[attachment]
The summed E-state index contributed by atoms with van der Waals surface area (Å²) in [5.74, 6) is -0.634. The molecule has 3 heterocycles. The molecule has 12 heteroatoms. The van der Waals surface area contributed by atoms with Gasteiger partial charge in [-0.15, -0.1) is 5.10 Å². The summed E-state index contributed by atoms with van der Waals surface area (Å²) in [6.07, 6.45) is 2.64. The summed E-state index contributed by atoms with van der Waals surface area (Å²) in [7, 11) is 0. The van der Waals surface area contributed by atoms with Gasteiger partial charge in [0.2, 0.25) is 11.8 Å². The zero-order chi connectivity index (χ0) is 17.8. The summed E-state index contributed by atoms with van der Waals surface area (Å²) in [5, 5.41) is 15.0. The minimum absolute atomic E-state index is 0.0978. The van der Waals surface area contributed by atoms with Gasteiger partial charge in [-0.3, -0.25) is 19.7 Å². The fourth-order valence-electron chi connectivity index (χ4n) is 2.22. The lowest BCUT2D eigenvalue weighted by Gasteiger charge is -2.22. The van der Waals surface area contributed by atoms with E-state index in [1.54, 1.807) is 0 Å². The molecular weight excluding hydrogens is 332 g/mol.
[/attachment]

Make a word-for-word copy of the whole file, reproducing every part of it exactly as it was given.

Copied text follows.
The summed E-state index contributed by atoms with van der Waals surface area (Å²) in [5.74, 6) is -0.634. The molecule has 3 heterocycles. The molecule has 12 heteroatoms. The van der Waals surface area contributed by atoms with Gasteiger partial charge in [-0.15, -0.1) is 5.10 Å². The summed E-state index contributed by atoms with van der Waals surface area (Å²) in [6.07, 6.45) is 2.64. The summed E-state index contributed by atoms with van der Waals surface area (Å²) in [7, 11) is 0. The van der Waals surface area contributed by atoms with Gasteiger partial charge in [0.2, 0.25) is 11.8 Å². The zero-order chi connectivity index (χ0) is 17.8. The summed E-state index contributed by atoms with van der Waals surface area (Å²) in [5, 5.41) is 15.0. The minimum absolute atomic E-state index is 0.0978. The van der Waals surface area contributed by atoms with Gasteiger partial charge in [-0.3, -0.25) is 19.7 Å². The fourth-order valence-electron chi connectivity index (χ4n) is 2.22. The lowest BCUT2D eigenvalue weighted by Gasteiger charge is -2.22. The van der Waals surface area contributed by atoms with E-state index in [1.54, 1.807) is 0 Å². The molecular weight excluding hydrogens is 332 g/mol.